|Year : 2016 | Volume
| Issue : 1 | Page : 65-67
Fox–Fordyce disease of the vulva
Lakshmipriya Gurusamy, Muhilan Jegadeesan, Salai Jayakumar
Department of Dermatology, Venereology and Leprosy, Saveetha Medical College and Hospital, Kancheepuram, Tamil Nadu, India
|Date of Web Publication||14-Apr-2016|
Department of Dermatology, Venereology and Leprosy, Saveetha Medical College and Hospital, Thandalam - 602 105, Kancheepuram, Tamil Nadu
Source of Support: None, Conflict of Interest: None
| Abstract|| |
Fox–Fordyce disease is a rare, chronic skin disorder which affects the apocrine areas. This disease is due to the obstruction of the apocrine sweat duct. Extragenital regions are commonly affected than the genital region. We, herein, report a case of Fox–Fordyce in a female, with onset in the fifth decade and involving only the genital region.
Keywords: Apocrine miliaria, apocrine sweat duct, Fox–Fordyce disease
|How to cite this article:|
Gurusamy L, Jegadeesan M, Jayakumar S. Fox–Fordyce disease of the vulva. Indian J Sex Transm Dis 2016;37:65-7
| Introduction|| |
Fox–Fordyce disease is a rare, pruritic skin disorder which affects the areas bearing apocrine sweat glands. This disease occurs commonly in females after adolescence. The pathogenesis appears to be related to the blockage of apocrine sweat duct. There is severe itching present over the lesions. Infection or folliculitis may develop secondary to trauma due to scratching. Fox–Fordyce disease is a chronic condition with intermittent flares and treatment is often unsatisfactory.
| Case Report|| |
A 45-year-old female patient presented with complaints of skin lesions in the vulva for past 6 months with a history of intermittent exacerbations. Intense itching of the lesions was also present. At the time of presentation, she had developed oozing from the lesions of 1-week duration. There was no history of developing similar lesions in the past. She also had not taken any specific treatment for the lesions. She had a history of undergoing hysterectomy with bilateral salpingo-oophorectomy 2 years back. She was married for 20 years and had no previous history of exposure to sexually transmitted diseases.
General examination of the patient was normal. Multiple, firm, discrete, dome-shaped, skin-colored, follicular papules were seen over the pubic area and labia majora with few areas of oozing and crusting [Figure 1]. Regional lymphadenopathy was absent. There were no other specific skin lesions elsewhere on the body. Skin biopsy taken from the lesions showed features of spongiotic dermatitis with periadnexal and perivascular lymphocytic infiltrate [Figure 2].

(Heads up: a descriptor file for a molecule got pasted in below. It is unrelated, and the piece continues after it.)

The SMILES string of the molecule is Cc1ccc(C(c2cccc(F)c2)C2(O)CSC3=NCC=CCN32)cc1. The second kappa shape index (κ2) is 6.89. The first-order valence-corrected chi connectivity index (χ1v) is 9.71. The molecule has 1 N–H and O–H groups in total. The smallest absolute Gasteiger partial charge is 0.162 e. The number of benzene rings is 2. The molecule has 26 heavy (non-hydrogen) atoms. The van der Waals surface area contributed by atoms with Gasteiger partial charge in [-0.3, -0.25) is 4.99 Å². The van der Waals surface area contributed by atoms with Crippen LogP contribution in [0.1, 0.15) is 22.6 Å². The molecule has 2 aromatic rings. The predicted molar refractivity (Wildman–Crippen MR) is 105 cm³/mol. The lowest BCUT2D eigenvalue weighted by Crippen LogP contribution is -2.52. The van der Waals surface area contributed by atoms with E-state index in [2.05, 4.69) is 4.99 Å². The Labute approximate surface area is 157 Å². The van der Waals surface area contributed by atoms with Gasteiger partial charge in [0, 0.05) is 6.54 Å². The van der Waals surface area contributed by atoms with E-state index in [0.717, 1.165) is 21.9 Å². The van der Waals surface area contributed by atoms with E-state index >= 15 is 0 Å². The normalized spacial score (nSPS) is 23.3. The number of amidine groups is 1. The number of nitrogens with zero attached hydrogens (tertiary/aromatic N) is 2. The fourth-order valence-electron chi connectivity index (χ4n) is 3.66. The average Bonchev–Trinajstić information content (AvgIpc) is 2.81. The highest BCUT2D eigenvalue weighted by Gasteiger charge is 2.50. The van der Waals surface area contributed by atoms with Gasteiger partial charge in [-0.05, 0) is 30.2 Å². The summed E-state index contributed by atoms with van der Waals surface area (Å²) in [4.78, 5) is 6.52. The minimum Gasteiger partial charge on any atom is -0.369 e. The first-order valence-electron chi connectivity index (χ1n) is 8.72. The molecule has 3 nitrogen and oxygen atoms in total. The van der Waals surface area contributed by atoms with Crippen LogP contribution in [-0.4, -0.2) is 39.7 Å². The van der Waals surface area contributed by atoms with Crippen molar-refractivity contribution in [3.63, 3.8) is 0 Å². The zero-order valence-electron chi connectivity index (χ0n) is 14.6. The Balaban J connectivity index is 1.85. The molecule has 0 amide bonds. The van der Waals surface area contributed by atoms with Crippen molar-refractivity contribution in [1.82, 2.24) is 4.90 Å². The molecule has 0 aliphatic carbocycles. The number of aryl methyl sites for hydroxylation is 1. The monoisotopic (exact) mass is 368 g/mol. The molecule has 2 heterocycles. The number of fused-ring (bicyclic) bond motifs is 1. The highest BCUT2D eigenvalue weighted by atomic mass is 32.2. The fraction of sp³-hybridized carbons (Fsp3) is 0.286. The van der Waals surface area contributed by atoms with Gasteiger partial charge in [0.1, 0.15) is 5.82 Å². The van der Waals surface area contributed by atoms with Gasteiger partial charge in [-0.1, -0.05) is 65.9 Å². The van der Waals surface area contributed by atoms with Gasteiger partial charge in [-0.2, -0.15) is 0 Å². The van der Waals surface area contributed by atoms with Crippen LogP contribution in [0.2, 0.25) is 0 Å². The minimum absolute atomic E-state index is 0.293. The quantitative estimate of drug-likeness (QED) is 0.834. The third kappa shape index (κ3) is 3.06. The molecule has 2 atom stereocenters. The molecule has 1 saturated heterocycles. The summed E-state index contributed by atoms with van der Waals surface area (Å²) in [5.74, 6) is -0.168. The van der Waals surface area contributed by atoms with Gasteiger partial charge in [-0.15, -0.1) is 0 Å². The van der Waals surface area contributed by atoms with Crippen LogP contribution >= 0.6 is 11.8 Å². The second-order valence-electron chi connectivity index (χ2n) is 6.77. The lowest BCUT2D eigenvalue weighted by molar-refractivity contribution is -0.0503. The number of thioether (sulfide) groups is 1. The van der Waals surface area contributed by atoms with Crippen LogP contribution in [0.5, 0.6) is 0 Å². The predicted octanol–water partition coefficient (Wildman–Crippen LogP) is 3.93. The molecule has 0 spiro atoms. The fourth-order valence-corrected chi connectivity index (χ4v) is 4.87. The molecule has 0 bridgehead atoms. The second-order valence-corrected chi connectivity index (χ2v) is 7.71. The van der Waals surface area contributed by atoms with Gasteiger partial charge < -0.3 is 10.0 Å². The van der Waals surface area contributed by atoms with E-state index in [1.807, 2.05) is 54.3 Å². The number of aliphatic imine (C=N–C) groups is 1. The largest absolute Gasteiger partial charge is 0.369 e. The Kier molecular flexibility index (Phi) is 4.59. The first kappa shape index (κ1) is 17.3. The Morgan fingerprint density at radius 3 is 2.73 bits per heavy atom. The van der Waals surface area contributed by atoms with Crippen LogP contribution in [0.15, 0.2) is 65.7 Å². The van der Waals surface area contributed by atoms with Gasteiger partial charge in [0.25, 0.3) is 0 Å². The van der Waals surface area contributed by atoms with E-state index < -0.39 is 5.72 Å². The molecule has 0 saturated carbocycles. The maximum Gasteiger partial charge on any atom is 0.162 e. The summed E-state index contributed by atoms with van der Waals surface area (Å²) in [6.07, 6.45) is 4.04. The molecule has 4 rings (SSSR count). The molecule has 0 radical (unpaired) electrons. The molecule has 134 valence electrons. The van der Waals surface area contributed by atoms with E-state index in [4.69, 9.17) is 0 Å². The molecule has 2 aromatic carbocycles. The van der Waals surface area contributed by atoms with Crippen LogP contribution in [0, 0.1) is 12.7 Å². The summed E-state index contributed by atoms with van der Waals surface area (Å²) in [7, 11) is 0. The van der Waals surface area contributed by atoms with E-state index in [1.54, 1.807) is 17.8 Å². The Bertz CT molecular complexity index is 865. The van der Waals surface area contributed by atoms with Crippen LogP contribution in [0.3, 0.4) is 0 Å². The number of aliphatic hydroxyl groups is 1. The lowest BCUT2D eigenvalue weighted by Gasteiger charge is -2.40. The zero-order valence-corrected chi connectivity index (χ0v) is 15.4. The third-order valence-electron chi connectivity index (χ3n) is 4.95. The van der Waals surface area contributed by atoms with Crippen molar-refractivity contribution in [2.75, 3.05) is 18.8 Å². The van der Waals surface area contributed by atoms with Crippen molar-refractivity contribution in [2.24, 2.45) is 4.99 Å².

|Figure 1: Multiple, firm, discrete, dome-shaped, skin-colored, follicular papules seen over the pubic area and labia majora with few areas of oozing and crusting|
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|Figure 2: Skin biopsy taken from the lesions showed features of spongiotic dermatitis with periadnexal and perivascular lymphocytic infiltrate|
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A diagnosis of Fox–Fordyce disease with secondary infection was made based on the typical history, clinical picture, and histopathology. The oozing and crusting over the lesions were due to secondary bacterial infection as a result of scratching.
The patient was initially started on antibiotics and antihistamines. After a week, the secondary infection had subsided, and the patient was started on topical corticosteroids and topical tretinoin 0.025% cream. The itching subsided, and partial improvement of lesions was noted after 2 weeks of treatment.
Genital involvement is rare in Fox–Fordyce disease. We report this case, with onset in the fifth decade and isolated involvement of the genital region.
| Discussion|| |
Fox–Fordyce disease is an uncommon eruption which affects the sites bearing apocrine sweat glands. George Henry Fox and John Addison Fordyce described the disease in 1902. The term apocrine miliaria is used as a synonym for this disease.